Wei is no ordinary shipper. He heads China's state-owned Ocean Shipping (Group) Co, which has the largest bulk cargo fleet in the world and which is rated third in the world for container cargo.
For Wei, it was an eye-opener. Although
he has visited Malaysia before, the side
visits this time and his experience in
eating durians provided him a lasting
impression of the country.
Like other Malaysians who are good at
playing the gracious host, Dr Ling
invited Wei to several functions which
he opened, giving Wei a glimpse of his
That wasn't all. Wei also had the
privilege of seeing the pre-National Day celebrations.
Many of the things which Wei enjoyed are things that some of us have taken for granted.
There are Malaysians who no longer see
and appreciate the good things we
There is so much bias among some, that
there is no longer anything good about the country.
Even the simple act of participating in a National Day celebration is perceived to be supportive of the Government.
By right, there shouldn't be any
question of political affiliations.
PAS, for example, has criticised the
residents of Bangsar for organising a street carnival last week to celebrate National Day.
In the latest edition of its party
organ, Harakah, PAS equated the
carnival to some kind of wild party
involving liquor and the seedier
side of life.
Those who of us who were at the
carnival, including Datuk Seri Dr
Mahathir Mohamad, know for a fact
that that was not the case.
But Malaysians outside Kuala Lumpur, who
merely read Harakah and believe
everything it publishes, may come to wrong conclusions.
What was conveniently left out by the
newsletter was that the carnival organisers had set up stores promoting healthy living such as hill climbing, mountain biking and scuba diving. There were also nasyid and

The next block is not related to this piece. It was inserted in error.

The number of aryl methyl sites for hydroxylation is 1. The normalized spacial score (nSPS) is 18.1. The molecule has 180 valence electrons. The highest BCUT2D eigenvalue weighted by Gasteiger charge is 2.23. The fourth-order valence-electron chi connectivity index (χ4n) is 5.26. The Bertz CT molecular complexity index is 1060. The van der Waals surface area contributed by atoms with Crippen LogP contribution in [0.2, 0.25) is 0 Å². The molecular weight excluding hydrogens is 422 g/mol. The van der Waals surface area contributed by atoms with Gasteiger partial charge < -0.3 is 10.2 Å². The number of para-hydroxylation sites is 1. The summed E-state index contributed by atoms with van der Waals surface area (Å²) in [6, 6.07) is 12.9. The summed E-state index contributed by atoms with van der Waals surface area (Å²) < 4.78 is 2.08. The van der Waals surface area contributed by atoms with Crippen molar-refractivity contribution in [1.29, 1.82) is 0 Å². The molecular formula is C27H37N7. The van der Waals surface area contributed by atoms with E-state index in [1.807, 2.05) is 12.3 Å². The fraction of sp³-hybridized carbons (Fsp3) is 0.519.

traditional Malay performances.
The parade featured school brass bands
and medallists of the SEA Games. But
that was not reported by Harakah.
More than that, what Harakah failed to see
was how such a carnival successfully broke down the walls of ethnicity.
The event proved that Kuala Lumpur and
the rest of the country, given a chance, can truly be a melting pot for the different cultures and
ways of life of the different races.
While ethnic identity is still somewhat
important to Malaysians, events such as
the Bangsar carnival reflect that tolerance and acceptance of each other's
differences is the essence in being able
to live peacefully together.
Supporters of PAS may no longer have
good things to say about Malaysia but there are many from neighbouring countries who would risk their lives to make the desperate
All they want is to live and work hard
and to enjoy the standard of living
which Malaysians enjoy.
That many of us can afford to own houses
and cars and go on occasional holiday trips shows that our standard of living has gone up. The cost of living has been manageable.
Many foreigners make their trips here to
work because they believe in what Malaysia
can offer just like many of our forefathers.
Like them, we just want to eke out a
living, take our family out and be able
to pay our bills on time. That's not too
much to ask.
There's nothing shameful in asking for political stability and economic
prosperity. These are human rights and
Dissenting views, conflicts and demands
for change are not wrong. But the
greatest fear is that there are many who
want to go beyond that to change our entire system and lives all together.
This has resulted in some fear among the
people because drastic changes will
always bring uncertainties.
PAS, for example, wants to impose on us its rigid and orthodox standard of living.
For Malaysians, the question is: are we,
living in a multi-ethnic and
multi-religious society, ready for
Malaysians should not be made to feel
guilty if they just want to have a good
time on National Day and other
And as our Prime Minister pointed out to Kelantan Mentri Besar Datuk Nik Aziz Nik Mat in their teleconferencing on the eve of National Day,
dikir barat should be enjoyed by all and
Those of us who cherish a liberal
lifestyle must never compromise
on our principles of maintaining a
In wanting to maintain that, Malaysians should realise that it is not an effort to undermine anyone's religious
We must be allowed to pursue the faith
we believe in and at the same time learn
to appreciate the religion of others without any fear of compulsion.